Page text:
That afternoon, dressed in new overalls and blouses, with a big, good-natured colored man to help with the laboring work, the boys were early on the job, at first making a cement mixing box; then Bill drove the center stake thirty feet below where the dam was to be placed and from which, using a long cord, the curve of the structure twenty-nine feet wide, was laid out upstream.
At the spot chosen the rock-bound hillsides rose almost perpendicularly from the narrow level ground that was little above the bed of the stream; it was the narrowest spot between the banks. George, the colored fellow, was set to work digging into one bank for an end foundation; the other bank held a giant boulder.
The boys were giving such close attention to their labors that they did not see observers on the hilltop. Presently the gruff voice that they had heard before hailed them from close by and they looked up to see Mr. Hooper and the slim youth approaching. The boys had heard that this Thaddeus was the old man’s nephew and that he called the Hooper mansion his home.
“What you drivin’ that there stake down there for? Up here’s where the Perfesser said the dam was to set,” Mr. Hooper demanded.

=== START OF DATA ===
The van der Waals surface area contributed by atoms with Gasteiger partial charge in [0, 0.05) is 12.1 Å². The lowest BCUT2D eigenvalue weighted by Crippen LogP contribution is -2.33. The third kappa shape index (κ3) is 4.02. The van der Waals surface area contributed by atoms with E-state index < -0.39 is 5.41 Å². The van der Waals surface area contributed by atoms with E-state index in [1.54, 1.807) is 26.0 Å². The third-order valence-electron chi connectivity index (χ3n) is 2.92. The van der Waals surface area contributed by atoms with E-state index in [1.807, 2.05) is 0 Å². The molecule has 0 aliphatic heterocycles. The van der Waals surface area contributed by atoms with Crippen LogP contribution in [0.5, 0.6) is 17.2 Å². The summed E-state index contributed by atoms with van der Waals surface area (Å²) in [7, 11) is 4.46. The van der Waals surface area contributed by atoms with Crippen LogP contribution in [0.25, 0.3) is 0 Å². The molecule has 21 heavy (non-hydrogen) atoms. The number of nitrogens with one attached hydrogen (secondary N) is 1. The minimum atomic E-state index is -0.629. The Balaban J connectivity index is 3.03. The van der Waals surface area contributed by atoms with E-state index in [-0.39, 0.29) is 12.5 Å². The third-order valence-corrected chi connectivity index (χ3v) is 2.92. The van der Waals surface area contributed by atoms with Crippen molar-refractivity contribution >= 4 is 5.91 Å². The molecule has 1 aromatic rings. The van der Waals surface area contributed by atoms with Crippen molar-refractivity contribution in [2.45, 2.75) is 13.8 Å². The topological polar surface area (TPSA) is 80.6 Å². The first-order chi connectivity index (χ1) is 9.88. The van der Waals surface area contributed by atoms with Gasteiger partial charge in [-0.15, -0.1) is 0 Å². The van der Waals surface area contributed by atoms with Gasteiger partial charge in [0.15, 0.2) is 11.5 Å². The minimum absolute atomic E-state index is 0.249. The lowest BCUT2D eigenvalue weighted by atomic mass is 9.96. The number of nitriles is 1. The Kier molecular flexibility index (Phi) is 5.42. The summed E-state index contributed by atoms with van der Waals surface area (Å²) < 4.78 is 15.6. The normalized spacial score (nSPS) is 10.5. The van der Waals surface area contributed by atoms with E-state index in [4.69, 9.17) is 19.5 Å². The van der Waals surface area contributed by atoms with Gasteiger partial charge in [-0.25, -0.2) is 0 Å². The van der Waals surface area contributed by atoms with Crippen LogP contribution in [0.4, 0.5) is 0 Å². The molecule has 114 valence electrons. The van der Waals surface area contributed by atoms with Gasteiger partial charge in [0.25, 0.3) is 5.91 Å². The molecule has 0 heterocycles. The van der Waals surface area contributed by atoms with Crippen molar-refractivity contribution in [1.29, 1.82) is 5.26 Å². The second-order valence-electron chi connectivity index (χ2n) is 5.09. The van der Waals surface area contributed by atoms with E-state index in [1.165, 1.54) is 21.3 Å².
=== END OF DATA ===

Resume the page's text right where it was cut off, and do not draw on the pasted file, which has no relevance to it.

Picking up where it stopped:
“Yes, right here,” Bill replied. “But it is to be curved upstream and that stake is our center.”
“What’s the idea of curvin’ it?”
“So that it will be stronger and withstand the pressure. You can’t break an arch, you know, and to push this out the hills would have to spread apart.”
“I kind o’ see.” The old man was thoughtful and looked on silently while the dam breast stakes were being driven every three feet at the end of a stretched cord, the other end pivoting on the center stake below, this giving the required curve.
“How deep you goin’ into that hill? Seems like the water can’t git round it now.” Mr. Hooper, at a word from Thad, seemed inclined to criticize.
“We must get a firm end, preferably against rock,” Bill explained.
“Shucks! Reckon the clay ain’t goin’ to give none. How much fall you goin’ to git on that Pullet wheel?”
“Pelton wheel. About eighty feet, Professor Gray figured it roughly. We’ll take it later exactly.”
“Kin you improve on the Perfesser?”
“No, but he made only a rough calculation. We’ll take it both by levels and by triangulation, using an old sextant of the Professor’s. It isn’t a diff——”
“What’s try-angleation?” Mr. Hooper was becoming interested.
“The method of reading angles of different degrees and in that way getting heights and distances. That’s the way they measure mountains that can’t be climbed and tell the distance of stars.”
“Shucks, young feller! I don’t reckon anybody kin tell the distance o’ the stars; they only put up a bluff on that. They ain’t no ackshall way o’ gittin’ distance onless you lay a tape measure, er somethin’ like it on the ground. These here surveyors all does it; I had ’em go round my place.”